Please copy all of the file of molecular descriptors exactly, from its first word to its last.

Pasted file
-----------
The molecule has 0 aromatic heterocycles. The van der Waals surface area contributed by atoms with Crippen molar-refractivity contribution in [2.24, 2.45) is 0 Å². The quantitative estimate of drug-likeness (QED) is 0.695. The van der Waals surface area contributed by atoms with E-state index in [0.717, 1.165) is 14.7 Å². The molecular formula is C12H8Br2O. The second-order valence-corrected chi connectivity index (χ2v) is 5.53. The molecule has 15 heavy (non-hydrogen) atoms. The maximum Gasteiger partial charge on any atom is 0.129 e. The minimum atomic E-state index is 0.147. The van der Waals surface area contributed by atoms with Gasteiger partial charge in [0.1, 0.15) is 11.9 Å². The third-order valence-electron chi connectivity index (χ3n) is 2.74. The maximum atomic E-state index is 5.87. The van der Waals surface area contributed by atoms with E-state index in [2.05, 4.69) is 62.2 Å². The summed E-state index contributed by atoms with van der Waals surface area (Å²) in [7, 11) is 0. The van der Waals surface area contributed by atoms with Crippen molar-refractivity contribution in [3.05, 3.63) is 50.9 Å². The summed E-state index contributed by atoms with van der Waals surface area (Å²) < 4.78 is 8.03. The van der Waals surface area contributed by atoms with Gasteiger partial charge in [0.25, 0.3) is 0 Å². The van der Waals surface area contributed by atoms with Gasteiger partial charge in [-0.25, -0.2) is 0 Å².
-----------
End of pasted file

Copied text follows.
The molecule has 0 aromatic heterocycles. The van der Waals surface area contributed by atoms with Crippen molar-refractivity contribution in [2.24, 2.45) is 0 Å². The quantitative estimate of drug-likeness (QED) is 0.695. The van der Waals surface area contributed by atoms with E-state index in [0.717, 1.165) is 14.7 Å². The molecular formula is C12H8Br2O. The second-order valence-corrected chi connectivity index (χ2v) is 5.53. The molecule has 15 heavy (non-hydrogen) atoms. The maximum Gasteiger partial charge on any atom is 0.129 e. The minimum atomic E-state index is 0.147. The van der Waals surface area contributed by atoms with Gasteiger partial charge in [0.1, 0.15) is 11.9 Å². The third-order valence-electron chi connectivity index (χ3n) is 2.74. The maximum atomic E-state index is 5.87. The van der Waals surface area contributed by atoms with E-state index in [2.05, 4.69) is 62.2 Å². The summed E-state index contributed by atoms with van der Waals surface area (Å²) in [7, 11) is 0. The van der Waals surface area contributed by atoms with Crippen molar-refractivity contribution in [3.05, 3.63) is 50.9 Å². The summed E-state index contributed by atoms with van der Waals surface area (Å²) < 4.78 is 8.03. The van der Waals surface area contributed by atoms with Gasteiger partial charge in [0.25, 0.3) is 0 Å². The van der Waals surface area contributed by atoms with Gasteiger partial charge in [-0.25, -0.2) is 0 Å².